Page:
Rubio answered that he was in favor of clean air and water but offered “here’s what I don’t support,” when voicing his opposition to EPA regulations. Rubio also came out in support of drilling for natural gas nationally and called it a “very clean fuel,” as well as expressed interest in other renewable sources of fuel. He ended the answer by saying, “it has to be driven by markets, and it has to driven by innovation, not by government mandates that pick winners and losers.”
The questioner was identified as Dan Herrera, who is a college student at Augustana College just across the Mississippi River and member of the Augustana College Republicans. Thought to be a plant by some, the group he belongs to is actually committed “to promoting the ideals and candidates of their party.”
Herrera said he was satisfied with his answer in an interview after the event, even though Rubio did not provide many specifics. When asked about the answer Herrera was most impressed with he replied, “the fact that he didn’t just shut it down and immediately say ‘we’re not going to do anything,’ that spoke volumes to me coming from a Republican standpoint.”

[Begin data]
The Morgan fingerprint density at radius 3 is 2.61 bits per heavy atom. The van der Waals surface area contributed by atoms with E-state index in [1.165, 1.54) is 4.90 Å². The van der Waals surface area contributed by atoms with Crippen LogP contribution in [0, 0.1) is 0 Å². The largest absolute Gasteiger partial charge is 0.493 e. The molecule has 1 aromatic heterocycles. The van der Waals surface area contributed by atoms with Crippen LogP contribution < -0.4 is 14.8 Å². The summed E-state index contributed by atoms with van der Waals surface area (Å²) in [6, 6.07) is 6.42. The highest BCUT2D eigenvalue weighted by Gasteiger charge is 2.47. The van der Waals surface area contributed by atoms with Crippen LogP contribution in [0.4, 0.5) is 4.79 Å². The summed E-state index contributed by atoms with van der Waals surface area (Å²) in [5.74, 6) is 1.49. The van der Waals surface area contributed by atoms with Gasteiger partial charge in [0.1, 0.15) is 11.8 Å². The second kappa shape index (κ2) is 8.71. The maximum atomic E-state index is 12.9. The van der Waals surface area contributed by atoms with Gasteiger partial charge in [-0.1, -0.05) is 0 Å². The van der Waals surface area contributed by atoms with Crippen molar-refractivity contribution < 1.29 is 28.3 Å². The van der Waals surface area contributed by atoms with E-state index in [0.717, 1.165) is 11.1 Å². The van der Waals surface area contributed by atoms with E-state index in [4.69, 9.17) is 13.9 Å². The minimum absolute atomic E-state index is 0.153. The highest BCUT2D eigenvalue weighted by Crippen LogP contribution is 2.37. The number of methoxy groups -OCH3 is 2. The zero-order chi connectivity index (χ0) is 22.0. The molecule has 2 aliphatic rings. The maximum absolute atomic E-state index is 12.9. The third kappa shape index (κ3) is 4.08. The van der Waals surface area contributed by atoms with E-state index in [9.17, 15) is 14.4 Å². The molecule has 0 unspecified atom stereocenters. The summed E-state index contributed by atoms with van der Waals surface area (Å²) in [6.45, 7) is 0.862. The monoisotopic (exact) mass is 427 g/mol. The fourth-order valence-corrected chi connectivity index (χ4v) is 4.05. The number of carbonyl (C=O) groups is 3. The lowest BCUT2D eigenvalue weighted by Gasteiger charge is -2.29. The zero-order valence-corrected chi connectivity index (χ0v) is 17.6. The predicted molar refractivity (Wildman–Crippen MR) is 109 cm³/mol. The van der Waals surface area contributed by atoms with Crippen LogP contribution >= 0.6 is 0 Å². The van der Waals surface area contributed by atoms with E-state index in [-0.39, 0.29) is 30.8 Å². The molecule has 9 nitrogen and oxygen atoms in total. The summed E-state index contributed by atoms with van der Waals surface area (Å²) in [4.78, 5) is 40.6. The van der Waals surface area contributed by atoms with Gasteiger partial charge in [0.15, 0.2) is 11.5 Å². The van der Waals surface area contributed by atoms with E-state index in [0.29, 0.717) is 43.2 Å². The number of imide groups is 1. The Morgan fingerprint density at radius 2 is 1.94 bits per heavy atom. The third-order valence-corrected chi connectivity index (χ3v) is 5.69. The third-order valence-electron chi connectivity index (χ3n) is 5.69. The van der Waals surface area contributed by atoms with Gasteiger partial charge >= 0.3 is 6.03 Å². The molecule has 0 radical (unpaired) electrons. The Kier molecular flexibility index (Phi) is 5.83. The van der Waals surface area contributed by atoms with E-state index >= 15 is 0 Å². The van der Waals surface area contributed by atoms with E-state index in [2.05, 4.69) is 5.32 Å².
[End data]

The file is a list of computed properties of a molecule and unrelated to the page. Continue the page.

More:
Herrera went on to say, “We all live here. I don’t like waking up every morning knowing that I’m wrapping my hands around my nieces’ and nephews’ necks, choking them out with the exhaust that I’m emitting. … I want them to see the same things that I see when I go outside when they’re my age. And I think that in the current pathway we’re at, that’s not going to be a possibility.”
“The amount of permanent jobs we can come up with in the clean energy industry is phenomenal. When I go to a wind farm,” he continued, “I see actual people working on [turbines] and talk to the designers — I see actual jobs out there. And I think that’s where the Republican solution comes in. It is very possible to stimulate the economy while continuing to produce jobs.”
A quick trip to Rubio’s official site shows his energy policy as thus:
He wants to eliminate “government-imposed barriers to energy production and economic growth” as well as eliminating the ban on exporting U.S. oil imposed back in the Nixon term which he believes would boost jobs, increase wages, and reduce energy prices. He is also for ending subsidies for favored companies, removing overblown environmental regulations, and to entrust America’s energy future to businesses and scientists, not bureaucrats.
Energy and climate change continue to remain a topic of discussion for all political candidates, and there are sure to be more questions in the area. To read Jeb Bush’s answer on energy policy, click here.